The Dark Side of the Moon

And so ‘The Moon is Halfway to Heaven’ has finished it’s four-week run at Jermyn Street Theatre.

Massive thanks to Sally and Michael at Sally Humphreys Productions for making a fabulous job of producing, to Joe Fredericks for his terrific direction, to Jason, Paul and Theo, our brilliant creative team, Ben Stevens, our superb stage manager, Adam Stone, who was an excellent ASM/Understudy/Asst Director and last, but by absolutely no means least, the brilliant Lucas Hare with whom it was a total pleasure to act with every night.

I had a ball. I was returning to acting after a long stretch away and wondered whether I was actually up to playing a character who ages 83 years in an hour and a half and also, whether I’d enjoy going on stage again. It transpires, from the very lovely comments of the audience and industry pros, that I managed the first point and, as far as the second goes, I LOVED it! I remembered the lines (not necessarily in the right order or, indeed, from the right play ) and even threw in some acting occasionally. I realised how much I’d missed the thrill of live theatre. Even just sitting in my dressing room, caking on enough eye-liner to cater for a burlesque troupe, that strange mixture of comfort, anticipation, nerves and excitement washed over me like waves on a lifeboat. Scary, but you know you’re not going to sink.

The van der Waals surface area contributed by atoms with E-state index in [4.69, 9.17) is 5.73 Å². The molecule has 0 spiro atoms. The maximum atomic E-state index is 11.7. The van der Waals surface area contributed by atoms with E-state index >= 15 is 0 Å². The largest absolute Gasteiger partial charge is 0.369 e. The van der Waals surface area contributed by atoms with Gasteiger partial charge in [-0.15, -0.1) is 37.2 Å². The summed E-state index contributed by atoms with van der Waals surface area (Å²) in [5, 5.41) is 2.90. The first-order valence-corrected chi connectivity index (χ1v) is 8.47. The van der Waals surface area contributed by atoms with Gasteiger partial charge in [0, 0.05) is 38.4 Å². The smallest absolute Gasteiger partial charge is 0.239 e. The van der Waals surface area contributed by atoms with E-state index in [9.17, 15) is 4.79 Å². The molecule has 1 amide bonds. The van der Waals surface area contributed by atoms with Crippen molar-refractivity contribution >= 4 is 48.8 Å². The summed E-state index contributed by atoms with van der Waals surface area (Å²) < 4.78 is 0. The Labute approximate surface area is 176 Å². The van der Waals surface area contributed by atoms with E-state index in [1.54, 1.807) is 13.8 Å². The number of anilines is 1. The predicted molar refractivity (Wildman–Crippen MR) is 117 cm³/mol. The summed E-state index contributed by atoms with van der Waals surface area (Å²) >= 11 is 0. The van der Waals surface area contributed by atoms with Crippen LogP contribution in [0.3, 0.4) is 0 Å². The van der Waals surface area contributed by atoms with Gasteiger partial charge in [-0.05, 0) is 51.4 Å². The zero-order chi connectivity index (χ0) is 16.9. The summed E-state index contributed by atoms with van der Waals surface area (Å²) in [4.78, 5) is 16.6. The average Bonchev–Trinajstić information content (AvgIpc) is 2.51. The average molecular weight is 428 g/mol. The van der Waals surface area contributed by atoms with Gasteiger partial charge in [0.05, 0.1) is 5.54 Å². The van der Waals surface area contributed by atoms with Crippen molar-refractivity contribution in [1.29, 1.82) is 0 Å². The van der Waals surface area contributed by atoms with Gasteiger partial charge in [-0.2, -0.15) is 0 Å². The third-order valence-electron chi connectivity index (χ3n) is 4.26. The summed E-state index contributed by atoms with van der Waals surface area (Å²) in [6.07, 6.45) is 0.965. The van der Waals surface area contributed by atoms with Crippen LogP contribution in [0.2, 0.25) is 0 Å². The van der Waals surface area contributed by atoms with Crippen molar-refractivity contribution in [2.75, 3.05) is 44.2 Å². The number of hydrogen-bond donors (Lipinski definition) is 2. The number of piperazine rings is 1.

My thanks to all my friends and family who supported me and to my flatmates who heard the lines so often, they could probably have appeared in the play themselves.

It’s funny how writing and acting in something that receives a certain amount of critical acclaim galvanises you into knowing what you really want to do with your life. It made me realise that I didn’t want to reach the age of ninety and say ‘I wish I’d done that’. It remiinds me of that oft-used saying, almost cliched now, of ‘there is nothing to fear but fear itself’. We are so afraid to fail that sometimes we never try.

So, up next is some more writing for Heartbreak Productions ( nothing decided yet ), advising a new writer called Paul Rayfield on the script of his new musical called Playback ( a fab parody of the likes of the Jeremy Kyle show ), a secret venture which I shall reveal shortly and which is getting a lot of attention, and hopefully some acting jobs. I said a sad farewell to my Edward, my agent for some time, and a happy hello to Peter, my new agent, two weeks ago (details on the ‘Contacts’ page).

Congrats to my erstwhile acting buddy, Lucas Hare, on his going straight from ‘Moon’ into ‘Death and the Maiden’ at the Comedy Theatre.

And to finish, I’m reminded of a quote from a well-known TV director who I did a class with recently. Myself and the actress I was shooting with were a little dubious as to whether we were confident enough to shoot the scene. The director turned to us and said ‘sometimes in acting as in life, you have to stand on the edge and fly’.

Time to fly.

Take much care,
David

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